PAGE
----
3D Printing Shrinks Rubik’s Cubes to Guinness Record Proportions

Russian puzzle designer Evgeniy Grigoriev is doing his best to reinvent the wheel, or in this case, the cube. July 26, 2015 is the 35th anniversary of the Rubik’s Cube international launch. When first created by Hungarian Erno Rubik in 1974, it took the inventor a month to learn to solve the puzzle. Now, cube-solving competitions are filled with people from across the globe, finding solutions in just seconds. In the age of 3D printing, the Rubik’s Cube is being reengineered, scrambled, and modified by cutting-edge designers aiming to test the skills of enthusiasts world wide.

world's smallest rubik's cube 3D printed

Evgeniy Grigoriev, aka grigorusha on Shapeways, has co-designed the top four selling puzzle cubes on designyourcube.com and has his own prolific YouTube channel showcasing many of his intricate designs. Only his simpler puzzles have been selected for mass production; all others are made-to-order through Evgeniy’s Shapeways shop. He currently holds the record for smallest Rubik’s cube ever made in The Guinness Book of World Records at 10mm. Though you may still purchase the record-holding “Ten Cube” it has been surpassed by even more compact designs.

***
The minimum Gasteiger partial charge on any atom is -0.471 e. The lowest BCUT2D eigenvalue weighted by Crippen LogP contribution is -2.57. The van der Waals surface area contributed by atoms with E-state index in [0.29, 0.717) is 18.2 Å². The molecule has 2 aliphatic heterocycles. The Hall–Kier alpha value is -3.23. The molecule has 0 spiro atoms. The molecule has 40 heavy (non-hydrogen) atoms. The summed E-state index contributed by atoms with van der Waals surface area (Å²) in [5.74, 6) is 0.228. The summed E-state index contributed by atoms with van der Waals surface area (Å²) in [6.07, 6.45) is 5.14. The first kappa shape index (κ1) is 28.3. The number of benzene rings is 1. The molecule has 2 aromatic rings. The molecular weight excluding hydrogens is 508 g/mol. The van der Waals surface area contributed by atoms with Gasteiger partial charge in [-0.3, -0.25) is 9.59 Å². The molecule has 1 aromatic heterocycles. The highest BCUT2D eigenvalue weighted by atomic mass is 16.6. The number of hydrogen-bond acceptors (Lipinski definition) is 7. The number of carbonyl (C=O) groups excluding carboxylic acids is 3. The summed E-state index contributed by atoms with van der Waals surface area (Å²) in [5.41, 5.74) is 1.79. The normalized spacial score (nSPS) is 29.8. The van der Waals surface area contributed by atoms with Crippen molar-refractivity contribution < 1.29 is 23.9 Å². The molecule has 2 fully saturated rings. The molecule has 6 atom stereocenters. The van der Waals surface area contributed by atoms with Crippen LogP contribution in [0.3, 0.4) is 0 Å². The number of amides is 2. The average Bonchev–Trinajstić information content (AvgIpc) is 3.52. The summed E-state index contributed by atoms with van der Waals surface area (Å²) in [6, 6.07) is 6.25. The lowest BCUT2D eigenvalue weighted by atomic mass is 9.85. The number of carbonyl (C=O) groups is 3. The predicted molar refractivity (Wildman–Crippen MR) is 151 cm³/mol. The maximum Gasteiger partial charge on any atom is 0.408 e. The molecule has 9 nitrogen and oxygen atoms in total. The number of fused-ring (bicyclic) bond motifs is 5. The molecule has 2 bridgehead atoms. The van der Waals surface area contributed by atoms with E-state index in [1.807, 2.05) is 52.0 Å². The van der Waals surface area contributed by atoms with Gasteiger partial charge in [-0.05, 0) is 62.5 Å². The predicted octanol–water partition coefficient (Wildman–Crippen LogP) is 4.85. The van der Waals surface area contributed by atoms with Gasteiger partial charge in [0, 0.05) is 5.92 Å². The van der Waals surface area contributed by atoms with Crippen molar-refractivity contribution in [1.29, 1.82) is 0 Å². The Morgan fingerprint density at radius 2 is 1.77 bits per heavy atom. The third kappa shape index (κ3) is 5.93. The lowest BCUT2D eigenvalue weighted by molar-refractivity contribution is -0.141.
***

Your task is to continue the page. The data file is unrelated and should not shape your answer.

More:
The smallest of grigorusha’s cubes are printed in Frosted (Ultra) Detail Plastic using 3D Systems’ MultiJet Modeling 3D printing process to sustain the detail of the piece. Though somewhat brittle, the design is smaller and better moving than any competing hand-made cube. The smallest hand-crafted cube, the “Nano” by Tony Fisher, comes in at a whopping 1.5cm. Evgeniy’s “The One Cube” is a mere 5.7mm. That’s 1/1000th the volume of the original Rubik’s puzzle, and it is fully functioning.

If you decide to order, you have two options. You can have Evgeniy do the work for you – including assembly, dying the plastic black, and placing stickers on the cube – making it possible for you to partake in a puzzle which has tested spatial recognition and problem solving since 1980. Or, for the adventurous, you can do it all yourself, but your printer may not have the resolution necessary to achieve such a small and detailed print. Given the new experiments in design emerging from Evgeniy and his peers, we can expect the Rubik’s cube to feed the brains of many generations to come.